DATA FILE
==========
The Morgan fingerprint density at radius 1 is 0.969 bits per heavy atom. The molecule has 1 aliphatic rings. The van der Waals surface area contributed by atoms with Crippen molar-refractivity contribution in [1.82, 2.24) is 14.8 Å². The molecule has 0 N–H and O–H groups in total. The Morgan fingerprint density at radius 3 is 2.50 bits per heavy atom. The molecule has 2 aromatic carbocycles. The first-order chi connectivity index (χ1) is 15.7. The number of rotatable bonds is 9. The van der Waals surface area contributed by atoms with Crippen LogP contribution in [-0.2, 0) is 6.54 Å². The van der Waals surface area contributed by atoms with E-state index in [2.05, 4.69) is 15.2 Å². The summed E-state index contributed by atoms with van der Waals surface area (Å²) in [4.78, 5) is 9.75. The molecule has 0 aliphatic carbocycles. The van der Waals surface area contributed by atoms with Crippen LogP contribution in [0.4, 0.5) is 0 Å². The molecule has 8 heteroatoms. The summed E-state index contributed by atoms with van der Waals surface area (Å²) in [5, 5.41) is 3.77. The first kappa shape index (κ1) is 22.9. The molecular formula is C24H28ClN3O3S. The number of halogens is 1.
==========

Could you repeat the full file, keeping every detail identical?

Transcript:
The Morgan fingerprint density at radius 1 is 0.969 bits per heavy atom. The molecule has 1 aliphatic rings. The van der Waals surface area contributed by atoms with Crippen molar-refractivity contribution in [1.82, 2.24) is 14.8 Å². The molecule has 0 N–H and O–H groups in total. The Morgan fingerprint density at radius 3 is 2.50 bits per heavy atom. The molecule has 2 aromatic carbocycles. The first-order chi connectivity index (χ1) is 15.7. The number of rotatable bonds is 9. The van der Waals surface area contributed by atoms with Crippen LogP contribution in [-0.2, 0) is 6.54 Å². The van der Waals surface area contributed by atoms with E-state index in [2.05, 4.69) is 15.2 Å². The summed E-state index contributed by atoms with van der Waals surface area (Å²) in [4.78, 5) is 9.75. The molecule has 0 aliphatic carbocycles. The van der Waals surface area contributed by atoms with Crippen LogP contribution in [0.4, 0.5) is 0 Å². The molecule has 8 heteroatoms. The summed E-state index contributed by atoms with van der Waals surface area (Å²) in [5, 5.41) is 3.77. The first kappa shape index (κ1) is 22.9. The molecular formula is C24H28ClN3O3S. The number of halogens is 1.